Author(s): Frazier SB, Roodhouse KA, Hourcade DE, Zhang L
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Abstract Glycosaminoglycans (GAGs) are linear polysaccharides that are found in the extracellular matrix and biological fluids of animals where they interact with hundreds of proteins and perform a variety of critical roles. There are five classes of animal GAGs: heparan sulfate (HS), chondroitin sulfate (CS), dermatan sulfate (DS), keratan sulfate (KS), and hyaluronan (HA). Many biological functions can be monitored directly by their impact on GAG quantity. Thus, simple, sensitive, and robust GAG quantification methods are needed for the development of biomarkers. We have systematically compared three available GAG quantification assays including an HPLC-based assay, a simplified Alcian Blue assay, and a miniaturized carbazole assay. The carbazole and Alcian Blue assays were reproducible and simple to perform in general lab settings, but had important limitations: The carbazole assay could not detect KS and it overestimated GAGs that were contaminated with salts or dissolved in PBS. The Alcian Blue assay detected only those GAGs that were sulfated. In contrast, while the HPLC method was time-consuming, it was a robust and sensitive assay that not only detected all GAGs but also quantified glucosamine-GAGs and galactosamine-GAGs simultaneously. The HPLC assay was not affected by salt or level of GAG sulfation and it yielded reproducible values for all types of GAGs tested. These results suggest that an automated HPLC assay would be generally useful for the routine measurement of a panel of GAG-based biomarkers while the carbazole assay and the Alcian Blue assays could prove valuable for more specific purposes.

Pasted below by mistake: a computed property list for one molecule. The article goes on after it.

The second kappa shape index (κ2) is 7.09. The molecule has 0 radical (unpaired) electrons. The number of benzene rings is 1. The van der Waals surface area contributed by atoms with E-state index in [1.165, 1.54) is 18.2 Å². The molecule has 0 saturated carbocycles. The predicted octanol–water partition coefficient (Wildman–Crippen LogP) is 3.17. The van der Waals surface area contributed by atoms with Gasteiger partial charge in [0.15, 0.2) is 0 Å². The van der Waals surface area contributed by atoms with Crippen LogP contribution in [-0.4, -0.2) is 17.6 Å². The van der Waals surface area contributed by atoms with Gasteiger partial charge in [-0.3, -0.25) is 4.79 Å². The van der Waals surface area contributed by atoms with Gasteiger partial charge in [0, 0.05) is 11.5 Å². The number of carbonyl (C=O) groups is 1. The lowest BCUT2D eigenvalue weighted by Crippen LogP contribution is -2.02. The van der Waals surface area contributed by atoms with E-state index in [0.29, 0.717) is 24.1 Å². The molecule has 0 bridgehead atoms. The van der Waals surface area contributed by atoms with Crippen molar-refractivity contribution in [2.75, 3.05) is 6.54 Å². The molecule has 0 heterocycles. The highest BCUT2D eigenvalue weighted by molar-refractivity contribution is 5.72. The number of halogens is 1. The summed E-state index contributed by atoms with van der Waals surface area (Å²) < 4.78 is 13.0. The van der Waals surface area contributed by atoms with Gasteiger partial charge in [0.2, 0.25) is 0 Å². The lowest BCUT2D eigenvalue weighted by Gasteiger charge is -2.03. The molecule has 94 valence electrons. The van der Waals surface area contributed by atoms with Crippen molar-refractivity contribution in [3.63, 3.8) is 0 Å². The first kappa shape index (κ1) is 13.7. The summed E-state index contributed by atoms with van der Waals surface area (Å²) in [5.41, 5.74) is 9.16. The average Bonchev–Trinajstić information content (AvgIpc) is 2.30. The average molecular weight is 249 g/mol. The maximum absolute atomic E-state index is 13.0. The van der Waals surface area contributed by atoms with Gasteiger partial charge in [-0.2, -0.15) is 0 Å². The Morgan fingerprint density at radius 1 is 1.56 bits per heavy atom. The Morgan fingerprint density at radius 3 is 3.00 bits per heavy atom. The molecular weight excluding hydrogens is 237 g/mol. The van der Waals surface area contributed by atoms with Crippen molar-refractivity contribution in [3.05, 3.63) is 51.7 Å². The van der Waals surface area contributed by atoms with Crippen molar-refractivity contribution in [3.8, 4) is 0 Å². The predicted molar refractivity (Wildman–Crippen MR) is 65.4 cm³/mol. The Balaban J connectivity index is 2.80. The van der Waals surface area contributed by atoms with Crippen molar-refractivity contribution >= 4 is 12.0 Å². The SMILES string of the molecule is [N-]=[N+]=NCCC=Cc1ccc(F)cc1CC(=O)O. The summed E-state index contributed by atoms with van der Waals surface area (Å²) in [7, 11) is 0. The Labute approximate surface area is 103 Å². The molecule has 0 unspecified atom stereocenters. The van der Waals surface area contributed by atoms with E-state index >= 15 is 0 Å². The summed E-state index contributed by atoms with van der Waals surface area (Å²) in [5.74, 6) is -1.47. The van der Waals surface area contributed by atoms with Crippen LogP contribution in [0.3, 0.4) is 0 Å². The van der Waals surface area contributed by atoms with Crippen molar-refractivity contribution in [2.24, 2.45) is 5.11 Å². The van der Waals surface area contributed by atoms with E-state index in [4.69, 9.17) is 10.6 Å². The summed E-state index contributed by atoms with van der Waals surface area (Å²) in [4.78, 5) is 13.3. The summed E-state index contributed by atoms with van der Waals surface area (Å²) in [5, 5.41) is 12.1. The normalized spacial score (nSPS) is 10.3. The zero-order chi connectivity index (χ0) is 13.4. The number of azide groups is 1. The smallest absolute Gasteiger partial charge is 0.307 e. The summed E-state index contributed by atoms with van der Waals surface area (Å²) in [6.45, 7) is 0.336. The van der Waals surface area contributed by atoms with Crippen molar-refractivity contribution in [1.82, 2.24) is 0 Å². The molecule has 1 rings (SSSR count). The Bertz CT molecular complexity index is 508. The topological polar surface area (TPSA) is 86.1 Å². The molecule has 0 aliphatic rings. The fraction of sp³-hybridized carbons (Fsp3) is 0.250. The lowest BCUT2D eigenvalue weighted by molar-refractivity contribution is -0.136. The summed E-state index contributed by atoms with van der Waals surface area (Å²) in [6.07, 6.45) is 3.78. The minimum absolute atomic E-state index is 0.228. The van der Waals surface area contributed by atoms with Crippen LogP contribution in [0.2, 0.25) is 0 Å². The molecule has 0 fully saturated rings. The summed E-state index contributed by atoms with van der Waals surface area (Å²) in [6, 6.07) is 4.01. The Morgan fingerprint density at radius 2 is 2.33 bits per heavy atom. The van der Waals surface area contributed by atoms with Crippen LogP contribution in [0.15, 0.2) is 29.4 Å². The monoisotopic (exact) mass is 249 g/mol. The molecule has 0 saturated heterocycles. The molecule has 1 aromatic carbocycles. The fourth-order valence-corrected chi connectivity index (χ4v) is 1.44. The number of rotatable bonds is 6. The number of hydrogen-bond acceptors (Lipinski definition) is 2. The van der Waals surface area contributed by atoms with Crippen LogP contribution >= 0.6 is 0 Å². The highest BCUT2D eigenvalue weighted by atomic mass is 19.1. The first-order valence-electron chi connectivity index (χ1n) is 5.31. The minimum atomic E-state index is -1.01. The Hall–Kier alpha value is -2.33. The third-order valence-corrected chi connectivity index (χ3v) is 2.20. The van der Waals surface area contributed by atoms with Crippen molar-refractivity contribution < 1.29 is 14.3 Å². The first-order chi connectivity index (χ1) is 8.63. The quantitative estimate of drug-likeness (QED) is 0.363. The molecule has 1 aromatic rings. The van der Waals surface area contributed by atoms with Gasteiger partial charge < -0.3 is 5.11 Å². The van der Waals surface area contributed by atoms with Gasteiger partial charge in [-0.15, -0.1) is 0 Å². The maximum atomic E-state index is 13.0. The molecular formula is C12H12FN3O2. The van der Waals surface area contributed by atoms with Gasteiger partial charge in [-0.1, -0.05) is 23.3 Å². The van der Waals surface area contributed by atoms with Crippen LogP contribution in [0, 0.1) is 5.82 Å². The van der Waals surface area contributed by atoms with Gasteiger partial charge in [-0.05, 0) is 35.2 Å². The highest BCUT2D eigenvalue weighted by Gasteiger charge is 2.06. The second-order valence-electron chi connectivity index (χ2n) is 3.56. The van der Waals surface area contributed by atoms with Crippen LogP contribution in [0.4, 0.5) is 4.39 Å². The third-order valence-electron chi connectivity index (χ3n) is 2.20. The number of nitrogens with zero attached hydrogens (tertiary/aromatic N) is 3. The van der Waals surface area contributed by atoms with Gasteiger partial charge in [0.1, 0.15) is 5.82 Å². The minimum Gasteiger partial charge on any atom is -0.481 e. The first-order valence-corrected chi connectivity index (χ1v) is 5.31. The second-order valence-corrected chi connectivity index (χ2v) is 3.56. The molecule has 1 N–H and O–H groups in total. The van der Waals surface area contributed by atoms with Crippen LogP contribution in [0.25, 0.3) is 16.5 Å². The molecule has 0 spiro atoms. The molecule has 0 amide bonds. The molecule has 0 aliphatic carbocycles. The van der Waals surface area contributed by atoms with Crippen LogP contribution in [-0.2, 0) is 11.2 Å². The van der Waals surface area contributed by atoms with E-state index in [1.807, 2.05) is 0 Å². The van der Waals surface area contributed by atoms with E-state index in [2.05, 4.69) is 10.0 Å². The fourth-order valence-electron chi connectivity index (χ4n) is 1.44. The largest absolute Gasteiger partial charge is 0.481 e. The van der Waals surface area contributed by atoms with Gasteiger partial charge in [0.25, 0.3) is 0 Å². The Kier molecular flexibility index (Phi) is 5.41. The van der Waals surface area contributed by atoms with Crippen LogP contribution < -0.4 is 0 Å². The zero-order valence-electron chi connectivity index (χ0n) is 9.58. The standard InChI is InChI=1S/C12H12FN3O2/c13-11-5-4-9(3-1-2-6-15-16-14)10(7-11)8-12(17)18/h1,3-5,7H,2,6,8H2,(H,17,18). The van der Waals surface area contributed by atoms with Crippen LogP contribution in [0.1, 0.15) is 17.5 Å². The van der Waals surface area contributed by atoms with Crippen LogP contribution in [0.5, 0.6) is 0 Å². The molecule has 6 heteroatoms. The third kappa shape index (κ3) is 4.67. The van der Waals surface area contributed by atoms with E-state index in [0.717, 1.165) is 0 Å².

This article was published in Open Glycosci
and referenced in Anatomy & Physiology: Current Research